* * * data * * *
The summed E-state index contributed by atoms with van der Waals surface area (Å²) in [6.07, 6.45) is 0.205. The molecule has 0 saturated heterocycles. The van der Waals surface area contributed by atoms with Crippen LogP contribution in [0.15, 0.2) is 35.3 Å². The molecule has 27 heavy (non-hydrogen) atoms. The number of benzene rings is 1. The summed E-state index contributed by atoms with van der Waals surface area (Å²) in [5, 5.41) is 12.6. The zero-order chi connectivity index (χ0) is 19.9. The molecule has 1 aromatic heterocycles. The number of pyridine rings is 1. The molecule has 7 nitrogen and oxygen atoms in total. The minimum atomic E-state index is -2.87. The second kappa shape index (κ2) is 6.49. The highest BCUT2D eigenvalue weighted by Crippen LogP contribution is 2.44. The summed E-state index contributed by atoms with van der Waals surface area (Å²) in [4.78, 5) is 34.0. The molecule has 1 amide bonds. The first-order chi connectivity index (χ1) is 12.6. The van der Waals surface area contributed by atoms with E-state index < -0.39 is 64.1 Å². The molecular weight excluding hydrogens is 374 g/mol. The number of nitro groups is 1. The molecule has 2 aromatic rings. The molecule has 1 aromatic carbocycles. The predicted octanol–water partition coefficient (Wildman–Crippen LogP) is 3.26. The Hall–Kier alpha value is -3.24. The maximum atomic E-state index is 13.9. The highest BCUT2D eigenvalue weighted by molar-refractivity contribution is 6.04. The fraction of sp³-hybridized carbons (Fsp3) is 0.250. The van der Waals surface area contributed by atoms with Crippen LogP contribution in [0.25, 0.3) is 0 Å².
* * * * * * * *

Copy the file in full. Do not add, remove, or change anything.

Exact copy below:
The summed E-state index contributed by atoms with van der Waals surface area (Å²) in [6.07, 6.45) is 0.205. The molecule has 0 saturated heterocycles. The van der Waals surface area contributed by atoms with Crippen LogP contribution in [0.15, 0.2) is 35.3 Å². The molecule has 27 heavy (non-hydrogen) atoms. The number of benzene rings is 1. The summed E-state index contributed by atoms with van der Waals surface area (Å²) in [5, 5.41) is 12.6. The zero-order chi connectivity index (χ0) is 19.9. The molecule has 1 aromatic heterocycles. The number of pyridine rings is 1. The molecule has 7 nitrogen and oxygen atoms in total. The minimum atomic E-state index is -2.87. The second kappa shape index (κ2) is 6.49. The highest BCUT2D eigenvalue weighted by Crippen LogP contribution is 2.44. The summed E-state index contributed by atoms with van der Waals surface area (Å²) in [4.78, 5) is 34.0. The molecule has 1 amide bonds. The first-order chi connectivity index (χ1) is 12.6. The van der Waals surface area contributed by atoms with E-state index < -0.39 is 64.1 Å². The molecular weight excluding hydrogens is 374 g/mol. The number of nitro groups is 1. The molecule has 2 aromatic rings. The molecule has 1 aromatic carbocycles. The predicted octanol–water partition coefficient (Wildman–Crippen LogP) is 3.26. The Hall–Kier alpha value is -3.24. The maximum atomic E-state index is 13.9. The highest BCUT2D eigenvalue weighted by molar-refractivity contribution is 6.04. The fraction of sp³-hybridized carbons (Fsp3) is 0.250. The van der Waals surface area contributed by atoms with Crippen LogP contribution in [0.25, 0.3) is 0 Å².